Masking death

In many ancient civilisations, the mask was used to cover the face of the deceased
as part of the last ceremony, writes Kanwarjit Singh Kang

"For certain is death for the born

And certain is birth for the dead;

Therefore over the inevitable

Thou shouldst not grieve."

— Lord Krishna in The Bhagavadgita

Notwithstanding the atheistic view, which totally denies the possibility of life after death, most philosophers, thinkers, ideologists and mystics have vouched for the aforesaid revelation of spiritual wisdom in the holy text.

Mask of Tutankhamun, Egyptian Museum, Cairo
Mask of Tutankhamun, Egyptian Museum, Cairo

Sican funerary mask, Metropolitan Museum. New York city
Sican funerary mask, Metropolitan Museum. New York city

Cultures throughout the world dispose of their dead in accordance with their religious beliefs and social traditions. These traditions have changed considerably over the past few centuries. The archaeology of death and burial has helped to understand much about ancient civilisations and vanished societies. Through the remains of funerary rituals, conventions and practices, archaeologists have learnt about the attitudes of prehistoric people to death and afterlife, their conceptions about the departed soul and its journey from this world to the divine transformation in the next.

In many ancient civilisations, anthropomorphic masks were used to cover the face of the deceased as part of ceremonies associated with the dead and departing spirits. The conception behind these masks differed from culture to culture. Usually, their purpose was to represent the features of the dead with the spirit world. Masks were also used to protect the dead by frightening away malevolent spirits.

Ancient Egyptians’ belief in rebirth after death was their driving force behind their funeral practices. They placed stylised masks with generalised features on the faces of their dead. These were made of cloth covered with stucco or plaster, which was then painted. For prominent persons, gold and silver were used to prepare masks. Among the most magnificent examples of burial masks is the one created for the Pharaoh Tutankhamun in circa 1350 B.C.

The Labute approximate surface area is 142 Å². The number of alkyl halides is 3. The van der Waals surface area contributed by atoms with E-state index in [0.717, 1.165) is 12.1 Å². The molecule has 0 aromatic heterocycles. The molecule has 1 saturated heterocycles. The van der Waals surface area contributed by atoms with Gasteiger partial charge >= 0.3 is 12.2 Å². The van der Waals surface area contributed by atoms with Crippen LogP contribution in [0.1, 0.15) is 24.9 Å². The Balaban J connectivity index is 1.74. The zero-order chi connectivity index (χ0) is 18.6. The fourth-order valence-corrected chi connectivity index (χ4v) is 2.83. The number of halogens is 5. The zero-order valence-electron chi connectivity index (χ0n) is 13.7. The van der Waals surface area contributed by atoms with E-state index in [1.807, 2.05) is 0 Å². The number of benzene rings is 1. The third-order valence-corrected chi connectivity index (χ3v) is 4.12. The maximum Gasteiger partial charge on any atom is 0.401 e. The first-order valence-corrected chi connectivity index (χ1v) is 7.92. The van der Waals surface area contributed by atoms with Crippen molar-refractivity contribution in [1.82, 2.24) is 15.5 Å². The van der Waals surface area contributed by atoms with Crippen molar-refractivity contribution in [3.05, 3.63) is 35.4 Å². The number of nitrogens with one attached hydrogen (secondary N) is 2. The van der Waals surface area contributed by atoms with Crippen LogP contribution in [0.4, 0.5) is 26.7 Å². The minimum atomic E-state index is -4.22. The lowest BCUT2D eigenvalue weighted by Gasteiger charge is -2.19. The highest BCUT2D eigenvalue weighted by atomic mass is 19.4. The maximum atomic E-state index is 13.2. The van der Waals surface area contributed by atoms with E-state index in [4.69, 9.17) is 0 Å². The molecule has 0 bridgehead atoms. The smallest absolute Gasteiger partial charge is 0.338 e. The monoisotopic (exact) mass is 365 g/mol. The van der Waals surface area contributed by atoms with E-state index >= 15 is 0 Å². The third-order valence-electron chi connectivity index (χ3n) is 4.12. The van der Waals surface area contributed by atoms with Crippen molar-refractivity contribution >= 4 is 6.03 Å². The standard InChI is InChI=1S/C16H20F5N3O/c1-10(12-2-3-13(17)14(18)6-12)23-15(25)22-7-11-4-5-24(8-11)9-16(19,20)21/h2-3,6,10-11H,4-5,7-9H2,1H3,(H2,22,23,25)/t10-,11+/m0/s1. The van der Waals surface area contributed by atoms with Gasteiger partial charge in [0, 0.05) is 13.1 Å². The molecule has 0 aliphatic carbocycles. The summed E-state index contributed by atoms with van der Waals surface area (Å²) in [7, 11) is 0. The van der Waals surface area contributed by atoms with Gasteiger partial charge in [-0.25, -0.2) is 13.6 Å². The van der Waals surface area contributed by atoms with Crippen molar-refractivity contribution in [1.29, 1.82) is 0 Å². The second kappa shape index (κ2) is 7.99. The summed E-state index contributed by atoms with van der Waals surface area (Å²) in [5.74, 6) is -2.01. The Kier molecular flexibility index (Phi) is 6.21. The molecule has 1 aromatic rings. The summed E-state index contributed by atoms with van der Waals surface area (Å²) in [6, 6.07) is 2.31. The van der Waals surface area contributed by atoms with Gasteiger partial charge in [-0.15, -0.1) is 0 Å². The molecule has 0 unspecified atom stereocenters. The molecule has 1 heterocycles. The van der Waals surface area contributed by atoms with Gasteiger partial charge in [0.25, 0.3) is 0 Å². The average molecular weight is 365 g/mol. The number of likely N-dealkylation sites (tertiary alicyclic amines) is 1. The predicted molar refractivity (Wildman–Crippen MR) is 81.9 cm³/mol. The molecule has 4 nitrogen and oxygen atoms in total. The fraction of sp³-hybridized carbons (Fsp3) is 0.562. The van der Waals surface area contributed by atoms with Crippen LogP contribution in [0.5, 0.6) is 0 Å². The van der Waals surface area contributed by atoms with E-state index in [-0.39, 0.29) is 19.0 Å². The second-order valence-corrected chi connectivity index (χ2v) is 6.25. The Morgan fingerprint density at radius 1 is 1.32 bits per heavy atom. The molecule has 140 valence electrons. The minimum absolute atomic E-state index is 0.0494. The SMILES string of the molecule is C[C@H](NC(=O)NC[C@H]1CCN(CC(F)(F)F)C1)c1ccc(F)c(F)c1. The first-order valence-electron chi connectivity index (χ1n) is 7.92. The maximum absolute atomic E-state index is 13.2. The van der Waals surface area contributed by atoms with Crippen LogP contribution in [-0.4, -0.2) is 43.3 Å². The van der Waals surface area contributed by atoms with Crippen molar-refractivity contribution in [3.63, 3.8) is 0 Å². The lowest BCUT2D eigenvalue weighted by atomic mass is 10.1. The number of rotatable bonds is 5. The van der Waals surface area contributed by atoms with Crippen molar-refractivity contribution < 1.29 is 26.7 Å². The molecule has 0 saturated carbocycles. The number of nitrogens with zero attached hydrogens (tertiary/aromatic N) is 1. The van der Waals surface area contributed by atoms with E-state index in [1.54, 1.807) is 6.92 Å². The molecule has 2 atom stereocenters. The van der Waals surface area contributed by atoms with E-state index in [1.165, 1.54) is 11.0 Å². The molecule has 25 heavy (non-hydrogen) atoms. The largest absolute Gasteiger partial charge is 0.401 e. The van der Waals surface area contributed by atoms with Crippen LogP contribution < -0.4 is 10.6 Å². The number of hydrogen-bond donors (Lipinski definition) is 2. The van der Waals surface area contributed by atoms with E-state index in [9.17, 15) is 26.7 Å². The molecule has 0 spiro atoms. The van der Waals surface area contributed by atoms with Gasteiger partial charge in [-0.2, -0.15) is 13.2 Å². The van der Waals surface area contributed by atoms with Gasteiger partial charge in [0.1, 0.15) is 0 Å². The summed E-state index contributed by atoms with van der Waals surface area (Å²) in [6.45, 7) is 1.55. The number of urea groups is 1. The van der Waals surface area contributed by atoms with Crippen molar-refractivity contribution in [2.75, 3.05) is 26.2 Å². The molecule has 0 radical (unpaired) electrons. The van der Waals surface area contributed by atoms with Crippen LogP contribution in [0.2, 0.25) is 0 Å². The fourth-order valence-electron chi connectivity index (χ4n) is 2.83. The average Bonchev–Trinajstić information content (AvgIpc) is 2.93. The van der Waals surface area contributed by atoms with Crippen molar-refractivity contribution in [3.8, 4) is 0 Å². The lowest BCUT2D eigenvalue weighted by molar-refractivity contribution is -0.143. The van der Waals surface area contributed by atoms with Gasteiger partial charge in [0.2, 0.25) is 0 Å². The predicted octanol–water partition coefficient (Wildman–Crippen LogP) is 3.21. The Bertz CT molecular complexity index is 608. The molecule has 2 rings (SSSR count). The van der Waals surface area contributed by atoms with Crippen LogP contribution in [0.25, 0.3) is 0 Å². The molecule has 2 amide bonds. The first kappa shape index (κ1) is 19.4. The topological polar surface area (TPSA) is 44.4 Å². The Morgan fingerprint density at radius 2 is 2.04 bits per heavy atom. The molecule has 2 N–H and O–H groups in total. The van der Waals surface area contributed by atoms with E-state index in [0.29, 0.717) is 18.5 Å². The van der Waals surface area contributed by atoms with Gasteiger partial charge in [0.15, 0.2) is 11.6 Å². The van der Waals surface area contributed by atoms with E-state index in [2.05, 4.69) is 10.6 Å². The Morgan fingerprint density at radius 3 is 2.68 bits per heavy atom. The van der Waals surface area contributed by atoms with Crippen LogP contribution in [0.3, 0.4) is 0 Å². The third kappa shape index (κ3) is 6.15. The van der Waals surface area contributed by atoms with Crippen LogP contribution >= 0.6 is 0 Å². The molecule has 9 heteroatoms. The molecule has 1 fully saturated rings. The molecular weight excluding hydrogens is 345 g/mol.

For the ancient Egyptians, death was merely a temporary interruption, rather than total termination of life, and that eternal life could be ensured by performing an elaborate set of burial rituals.

All Egyptians, who could afford to, were embalmed and their bodies were preserved by mummification. The mummy was wrapped in linen bondages and a mask was placed on the face of the mummy. Then a priest wearing the mask of the jackal-headed god, Anubis, touched the lips of the masked mummy with a special tool to open the mouth. This ritual, the Egyptians believed, granted the dead the power to eat and speak in the next life. Almost everything the dead might need in his or her afterlife like food, clothing, cosmetics, furniture — the paraphernalia for actual living — was stalked in the tomb before placing the coffin. The tomb was also embellished with murals representing servants, who were believed to come alive, when need arose, and be of service to the departed soul.

Beaten gold portrait masks were found in the tombs of the Mycenaean civilisation, which flourished between 1600 and 1100 B.C. in ancient Greece. In ancient Roman burials, the mask resembling the deceased was often placed over his face or was worn by an actor hired to accompany the funerary cortege to the burial site. Masks made of gold were also placed on the faces of dead kings of Cambodia and Siam.

The Andean civilisation that prospered around 10th century B.C. in South America used metallic death masks with movable ears. Similarly, the Sican civilisation, which flourished in the northern coast of Peru (750-900 A.D), used metallic masks to perform their burial rituals. These masks varied in thickness, metal composition and surface embellishment. Usually the cinnabar-red paint covered the cheeks and forehead of the mask. The eyes of some of the masks had skewer-like projections. Spangles and danglers were
also used to embellish these
burial masks.

As has been revealed by archaeological excavations of the sites of the Indus Valley Civilisation, ancient Indians, despite practicing an elaborate mortuary system, did not make use of masks. They also forbade class distinction and had little value of the ostentatious display of high status, and thus differed from the ancient Egyptians, who raised great tombs for their royalty and upper class citizens.

In the Middle Ages, a change took place from sculpted masks to true death masks, made of wax or plaster. These were not interred with the dead; instead these were used as mementos. Oliver Cromwell’s death mask, for instance, is preserved at the Warwick Castle, England.

Another prominent death mask is that of Napoleon Bonaparte, displayed in the British Museum, London.